Open Letter to SBL Concerning Their Ban of IVP from the Annual Convention

The objection of SBL is that IVCF’s employee policy requires subscription to a document called “Theological Summary of Human Sexuality,” which in SBL’s mind severely restricts free inquiry.

Fifth, and somewhat baffling, is what you wrote to IVP. You said that SBL was committed to: “a variety of critical perspectives …  diversity of participation and unhindered critical discourse …  free inquiry and expression.” John, mate, I don’t want to be confrontational, but can you explain to me how does banning a publisher from the annual conference increase the diversity, free inquiry and expression of SBL?

 

I’ve just heard word that Dr. John Kutsko, Executive Director of SBL, has written to InterVarsity Press, informing them that they will be temporarily suspended from hosting a book stall at the annual convention in Boston in 2017 (so not this year in San Antonio). The objection of SBL is that IVCF’s employee policy requires subscription to a document called “Theological Summary of Human Sexuality,” which in SBL’s mind severely restricts free inquiry.

Can I urge all SBL members who read this blog to avail themselves to the facts, like how Time Magazine misrepresented IVCF’s policy and practice about staff hiring policies, find out what SBL has told IVP, and then write an assertive and yet irenic letter to Dr. Kutsko saying how wrong this is. This is not safeguarding academic freedom, it is censorship, and turning SBL into a confessional organization.

I’ve written to Dr. Kutsko and have posted my own letter below.

Dear Dr. John Kutsko,

Mate, I’m writing from Australia to say that I’m deeply concerned and confused about SBL’s decision to suspend IVP from having a stall at the annual convention.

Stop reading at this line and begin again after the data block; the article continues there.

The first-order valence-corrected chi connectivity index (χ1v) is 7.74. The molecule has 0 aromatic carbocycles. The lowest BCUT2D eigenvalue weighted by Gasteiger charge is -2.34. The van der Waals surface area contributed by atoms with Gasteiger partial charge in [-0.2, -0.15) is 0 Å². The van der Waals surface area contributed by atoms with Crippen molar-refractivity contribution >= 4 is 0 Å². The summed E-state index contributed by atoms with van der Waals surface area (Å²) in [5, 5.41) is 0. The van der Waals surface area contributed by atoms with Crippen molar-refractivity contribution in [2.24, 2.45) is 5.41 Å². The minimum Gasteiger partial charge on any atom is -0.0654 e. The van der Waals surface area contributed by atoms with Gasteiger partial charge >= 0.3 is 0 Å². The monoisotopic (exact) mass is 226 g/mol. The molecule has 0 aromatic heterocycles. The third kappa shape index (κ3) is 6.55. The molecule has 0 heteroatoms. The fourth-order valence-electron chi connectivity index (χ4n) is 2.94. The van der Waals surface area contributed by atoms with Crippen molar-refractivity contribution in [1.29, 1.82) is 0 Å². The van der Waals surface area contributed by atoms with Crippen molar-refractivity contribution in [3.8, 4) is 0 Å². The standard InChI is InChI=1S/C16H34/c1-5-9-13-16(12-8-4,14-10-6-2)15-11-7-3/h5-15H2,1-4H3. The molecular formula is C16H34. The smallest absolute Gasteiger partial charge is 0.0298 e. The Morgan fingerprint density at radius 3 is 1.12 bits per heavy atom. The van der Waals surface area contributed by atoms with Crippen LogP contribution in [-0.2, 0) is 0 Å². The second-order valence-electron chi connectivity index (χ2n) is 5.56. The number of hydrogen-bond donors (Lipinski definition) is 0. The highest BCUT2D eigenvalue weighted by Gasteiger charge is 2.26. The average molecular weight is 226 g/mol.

I read your letter to IVP and I understand the gravity and nature of your concerns. Be that as it may, I think these can be assuaged or at least several other factors need to weigh into your consideration.

First, as an SBL member and an IVP author, I have to say that I’ve found IVP to be professional and irenic. They publish a variety of perspectives, not just evangelical, and are committed to rigorous scholarship, interacting with diverse perspectives, with equality and fairness to other views, and are a brilliant publisher to work with – in fact, I intend to honor all future contracts with them for that very reason. I will then be most disappointed if one of my favourite publishers will not be able to showcase, sell, and promote my books at the annual convention.

Second, I think we need to distinguish the IVF campus ministry from the IVP publishing arm, while the two belong within the same umbrella, it would be unfair to impute the activities of every IVF chapter to the publisher. And let me add that no author of IVP books is required to affirm any statement of faith, as a result, there is no restriction on the freedom of expression of IVP authors in this regard. Our academic freedom within IVP is rock solid, in fact, probably better than some other publishers I know of. So, if you disagree with the IVF, fine, put out a press release; but I humbly ask that you don’t penalize IVP and its authors because of it.

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